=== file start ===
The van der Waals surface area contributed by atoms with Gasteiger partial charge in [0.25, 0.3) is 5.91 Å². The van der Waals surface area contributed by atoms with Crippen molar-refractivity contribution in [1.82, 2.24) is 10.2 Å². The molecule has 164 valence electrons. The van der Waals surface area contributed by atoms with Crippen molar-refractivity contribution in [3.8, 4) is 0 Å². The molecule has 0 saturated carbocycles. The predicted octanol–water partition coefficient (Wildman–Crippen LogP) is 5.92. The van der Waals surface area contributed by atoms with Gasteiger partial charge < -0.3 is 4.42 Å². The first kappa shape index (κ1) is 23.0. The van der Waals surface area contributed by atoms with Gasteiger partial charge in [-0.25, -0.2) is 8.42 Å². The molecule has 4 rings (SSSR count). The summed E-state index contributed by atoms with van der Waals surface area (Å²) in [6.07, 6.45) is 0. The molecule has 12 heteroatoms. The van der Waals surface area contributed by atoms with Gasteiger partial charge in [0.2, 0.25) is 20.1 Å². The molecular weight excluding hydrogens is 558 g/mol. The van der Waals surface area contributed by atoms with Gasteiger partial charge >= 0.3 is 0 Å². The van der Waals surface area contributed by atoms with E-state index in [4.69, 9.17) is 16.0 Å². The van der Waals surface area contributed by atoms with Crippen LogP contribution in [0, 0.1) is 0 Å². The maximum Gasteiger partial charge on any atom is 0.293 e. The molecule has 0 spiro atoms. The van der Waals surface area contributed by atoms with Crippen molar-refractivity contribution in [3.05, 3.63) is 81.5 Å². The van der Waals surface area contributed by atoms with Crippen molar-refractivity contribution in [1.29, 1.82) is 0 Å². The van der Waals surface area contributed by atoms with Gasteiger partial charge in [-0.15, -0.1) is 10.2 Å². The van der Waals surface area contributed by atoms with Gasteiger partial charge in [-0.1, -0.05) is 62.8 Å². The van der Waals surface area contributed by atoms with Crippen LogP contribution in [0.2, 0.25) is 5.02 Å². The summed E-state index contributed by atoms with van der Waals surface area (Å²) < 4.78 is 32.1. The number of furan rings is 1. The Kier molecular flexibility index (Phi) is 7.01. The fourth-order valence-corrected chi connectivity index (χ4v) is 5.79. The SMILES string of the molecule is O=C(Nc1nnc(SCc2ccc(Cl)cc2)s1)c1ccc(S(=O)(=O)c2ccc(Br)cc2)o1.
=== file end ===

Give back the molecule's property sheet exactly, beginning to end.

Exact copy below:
The van der Waals surface area contributed by atoms with Gasteiger partial charge in [0.25, 0.3) is 5.91 Å². The van der Waals surface area contributed by atoms with Crippen molar-refractivity contribution in [1.82, 2.24) is 10.2 Å². The molecule has 164 valence electrons. The van der Waals surface area contributed by atoms with Crippen molar-refractivity contribution in [3.8, 4) is 0 Å². The molecule has 0 saturated carbocycles. The predicted octanol–water partition coefficient (Wildman–Crippen LogP) is 5.92. The van der Waals surface area contributed by atoms with Gasteiger partial charge < -0.3 is 4.42 Å². The first kappa shape index (κ1) is 23.0. The van der Waals surface area contributed by atoms with Gasteiger partial charge in [-0.25, -0.2) is 8.42 Å². The molecule has 4 rings (SSSR count). The summed E-state index contributed by atoms with van der Waals surface area (Å²) in [6.07, 6.45) is 0. The molecule has 12 heteroatoms. The van der Waals surface area contributed by atoms with Gasteiger partial charge in [0.2, 0.25) is 20.1 Å². The molecular weight excluding hydrogens is 558 g/mol. The van der Waals surface area contributed by atoms with Gasteiger partial charge >= 0.3 is 0 Å². The van der Waals surface area contributed by atoms with E-state index in [4.69, 9.17) is 16.0 Å². The van der Waals surface area contributed by atoms with Crippen LogP contribution in [0, 0.1) is 0 Å². The maximum Gasteiger partial charge on any atom is 0.293 e. The molecule has 0 spiro atoms. The van der Waals surface area contributed by atoms with Crippen molar-refractivity contribution in [3.05, 3.63) is 81.5 Å². The van der Waals surface area contributed by atoms with Crippen molar-refractivity contribution in [1.29, 1.82) is 0 Å². The van der Waals surface area contributed by atoms with Gasteiger partial charge in [-0.15, -0.1) is 10.2 Å². The van der Waals surface area contributed by atoms with Gasteiger partial charge in [-0.1, -0.05) is 62.8 Å². The van der Waals surface area contributed by atoms with Crippen LogP contribution in [0.2, 0.25) is 5.02 Å². The summed E-state index contributed by atoms with van der Waals surface area (Å²) < 4.78 is 32.1. The number of furan rings is 1. The Kier molecular flexibility index (Phi) is 7.01. The fourth-order valence-corrected chi connectivity index (χ4v) is 5.79. The SMILES string of the molecule is O=C(Nc1nnc(SCc2ccc(Cl)cc2)s1)c1ccc(S(=O)(=O)c2ccc(Br)cc2)o1.